Study finds men with depression often their own toughest critics
Society views men struggling with depression with compassion and understanding, while men view their problems in a very negative light, according to a new study from UBC, funded by the Movember Foundation.
Study lead author John Oliffe says the men tend to think of themselves as a burden to other people and a disappointment.
The study surveyed 901 men and women across the country—360 had direct experience with depression or suicide and 541 didn't.
"While it was reassuring to find that Canadians in general don't stigmatize male depression or suicide, it was concerning that the men with depression or suicidal thoughts felt a strong stigma around their condition, and many were afraid of being discovered," said Oliffe, a UBC nursing professor who focuses on men's health.
That fear and anxiety about speaking out can prevent men with depression from seeking help and deepen their feelings of isolation.
"Social isolation is one of the biggest risk factors for male suicide," said John Ogrodniczuk, co-lead author and UBC psychiatry professor. "By reaching out, even with a simple question like 'how are you doing?' or offering to do something together, such as taking in a game, we can help reduce the risk of self-harm."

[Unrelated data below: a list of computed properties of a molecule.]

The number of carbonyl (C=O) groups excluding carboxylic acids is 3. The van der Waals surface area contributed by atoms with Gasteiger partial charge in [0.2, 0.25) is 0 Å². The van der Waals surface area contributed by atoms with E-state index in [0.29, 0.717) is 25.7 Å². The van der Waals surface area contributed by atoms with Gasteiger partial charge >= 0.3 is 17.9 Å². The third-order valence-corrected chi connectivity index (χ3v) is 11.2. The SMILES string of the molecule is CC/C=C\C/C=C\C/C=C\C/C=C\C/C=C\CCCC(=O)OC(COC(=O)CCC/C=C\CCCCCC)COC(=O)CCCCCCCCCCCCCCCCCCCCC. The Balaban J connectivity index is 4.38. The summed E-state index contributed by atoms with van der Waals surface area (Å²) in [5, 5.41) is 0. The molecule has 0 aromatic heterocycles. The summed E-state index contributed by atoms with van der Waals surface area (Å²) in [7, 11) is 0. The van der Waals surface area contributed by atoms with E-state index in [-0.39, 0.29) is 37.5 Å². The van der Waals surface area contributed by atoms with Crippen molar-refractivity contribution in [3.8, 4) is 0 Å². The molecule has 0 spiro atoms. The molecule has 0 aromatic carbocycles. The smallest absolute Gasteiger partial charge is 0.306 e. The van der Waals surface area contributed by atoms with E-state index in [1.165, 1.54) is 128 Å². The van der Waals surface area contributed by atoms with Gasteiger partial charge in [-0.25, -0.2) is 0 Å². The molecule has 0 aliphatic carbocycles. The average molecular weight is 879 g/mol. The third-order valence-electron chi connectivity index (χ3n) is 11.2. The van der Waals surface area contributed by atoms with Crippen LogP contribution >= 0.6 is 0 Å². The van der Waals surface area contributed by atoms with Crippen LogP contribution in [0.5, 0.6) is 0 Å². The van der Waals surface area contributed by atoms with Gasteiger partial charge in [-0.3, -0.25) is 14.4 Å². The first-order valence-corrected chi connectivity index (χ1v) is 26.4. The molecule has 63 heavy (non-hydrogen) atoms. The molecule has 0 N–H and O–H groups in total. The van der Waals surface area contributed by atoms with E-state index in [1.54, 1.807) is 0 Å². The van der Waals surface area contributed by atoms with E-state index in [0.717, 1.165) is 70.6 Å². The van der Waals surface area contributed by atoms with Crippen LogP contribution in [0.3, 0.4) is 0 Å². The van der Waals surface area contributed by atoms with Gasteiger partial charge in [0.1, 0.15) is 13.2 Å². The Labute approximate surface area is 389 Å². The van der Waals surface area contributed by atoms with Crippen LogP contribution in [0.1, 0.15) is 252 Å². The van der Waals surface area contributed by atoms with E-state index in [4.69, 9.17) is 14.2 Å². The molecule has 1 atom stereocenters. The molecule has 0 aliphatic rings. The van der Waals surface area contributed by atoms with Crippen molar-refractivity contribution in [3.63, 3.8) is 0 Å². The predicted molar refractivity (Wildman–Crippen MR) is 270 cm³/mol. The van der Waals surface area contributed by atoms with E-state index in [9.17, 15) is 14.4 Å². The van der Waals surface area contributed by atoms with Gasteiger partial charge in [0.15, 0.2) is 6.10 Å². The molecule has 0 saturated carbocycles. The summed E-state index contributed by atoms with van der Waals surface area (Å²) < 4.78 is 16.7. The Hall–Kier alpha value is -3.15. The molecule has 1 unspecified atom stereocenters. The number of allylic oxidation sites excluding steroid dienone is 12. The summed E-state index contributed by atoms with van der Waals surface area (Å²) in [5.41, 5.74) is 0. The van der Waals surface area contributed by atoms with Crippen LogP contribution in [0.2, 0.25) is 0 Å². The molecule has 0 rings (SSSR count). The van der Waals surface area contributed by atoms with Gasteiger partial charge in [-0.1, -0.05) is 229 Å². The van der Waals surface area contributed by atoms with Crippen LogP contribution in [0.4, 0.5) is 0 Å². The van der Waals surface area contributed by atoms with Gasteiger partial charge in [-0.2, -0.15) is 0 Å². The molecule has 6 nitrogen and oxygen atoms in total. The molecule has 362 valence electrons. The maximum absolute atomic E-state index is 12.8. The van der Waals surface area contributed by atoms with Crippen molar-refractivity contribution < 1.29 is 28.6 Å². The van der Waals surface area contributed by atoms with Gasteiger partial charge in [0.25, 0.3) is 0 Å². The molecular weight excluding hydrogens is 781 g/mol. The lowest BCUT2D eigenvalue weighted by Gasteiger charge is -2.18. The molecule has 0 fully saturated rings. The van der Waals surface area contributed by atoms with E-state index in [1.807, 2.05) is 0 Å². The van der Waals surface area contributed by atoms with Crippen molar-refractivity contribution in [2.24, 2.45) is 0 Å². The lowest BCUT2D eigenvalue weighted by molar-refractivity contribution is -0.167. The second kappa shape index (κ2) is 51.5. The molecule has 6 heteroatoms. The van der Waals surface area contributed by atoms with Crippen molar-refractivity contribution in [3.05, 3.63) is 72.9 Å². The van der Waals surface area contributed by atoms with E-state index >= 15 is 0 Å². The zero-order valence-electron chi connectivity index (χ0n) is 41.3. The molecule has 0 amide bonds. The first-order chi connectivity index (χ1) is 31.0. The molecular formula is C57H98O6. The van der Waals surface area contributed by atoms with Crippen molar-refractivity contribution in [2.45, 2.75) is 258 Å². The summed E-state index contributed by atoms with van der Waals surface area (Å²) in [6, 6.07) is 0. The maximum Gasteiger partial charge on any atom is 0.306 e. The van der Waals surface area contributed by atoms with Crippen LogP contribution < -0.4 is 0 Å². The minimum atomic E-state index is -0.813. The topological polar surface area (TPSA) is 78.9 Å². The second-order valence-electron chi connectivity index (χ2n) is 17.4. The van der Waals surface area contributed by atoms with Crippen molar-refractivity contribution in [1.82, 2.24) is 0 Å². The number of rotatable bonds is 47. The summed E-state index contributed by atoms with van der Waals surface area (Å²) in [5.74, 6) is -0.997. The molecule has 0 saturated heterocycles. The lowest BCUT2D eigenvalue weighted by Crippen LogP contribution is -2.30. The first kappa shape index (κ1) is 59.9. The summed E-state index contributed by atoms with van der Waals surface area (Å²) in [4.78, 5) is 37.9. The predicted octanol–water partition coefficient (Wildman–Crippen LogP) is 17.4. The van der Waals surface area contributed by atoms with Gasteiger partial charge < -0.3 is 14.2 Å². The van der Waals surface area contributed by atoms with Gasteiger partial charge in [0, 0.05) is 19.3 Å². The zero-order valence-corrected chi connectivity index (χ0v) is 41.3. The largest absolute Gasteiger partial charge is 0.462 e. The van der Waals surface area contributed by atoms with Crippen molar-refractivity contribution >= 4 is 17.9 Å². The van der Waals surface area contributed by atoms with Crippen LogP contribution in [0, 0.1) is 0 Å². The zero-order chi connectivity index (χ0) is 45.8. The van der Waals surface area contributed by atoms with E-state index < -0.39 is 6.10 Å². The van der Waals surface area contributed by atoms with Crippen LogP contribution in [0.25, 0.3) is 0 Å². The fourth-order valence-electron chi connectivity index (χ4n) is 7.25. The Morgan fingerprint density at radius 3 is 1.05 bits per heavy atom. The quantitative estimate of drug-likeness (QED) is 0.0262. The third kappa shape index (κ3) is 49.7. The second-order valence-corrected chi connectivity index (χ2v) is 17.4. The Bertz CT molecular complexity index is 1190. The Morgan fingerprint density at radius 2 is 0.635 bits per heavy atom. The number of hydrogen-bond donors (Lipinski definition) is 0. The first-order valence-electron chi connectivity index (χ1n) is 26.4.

Resources like www.headsupguys.ca could also help to break down some of the stigma around depression. Ogrodniczuk also recommends gender-specific health programs such as anti-stigma workshops focusing on male depression and suicide, and programs for school-aged children to challenge long-held stereotypes.
"We're looking at the issue of mental health through the male lens to ensure that the programs we fund and support are tailored towards men," said Jesse Hayman, Director of Community Engagement, Movember Canada. "Our goal is to help men live happier, healthier, longer lives, and this study supports the importance of helping men stay socially connected, so that they feel they have the support they need."
"Stigma in Male Depression and Suicide: A Canadian Sex Comparison Study" was published in December 2015 in the Community Mental Health Journal. To download a copy, click here.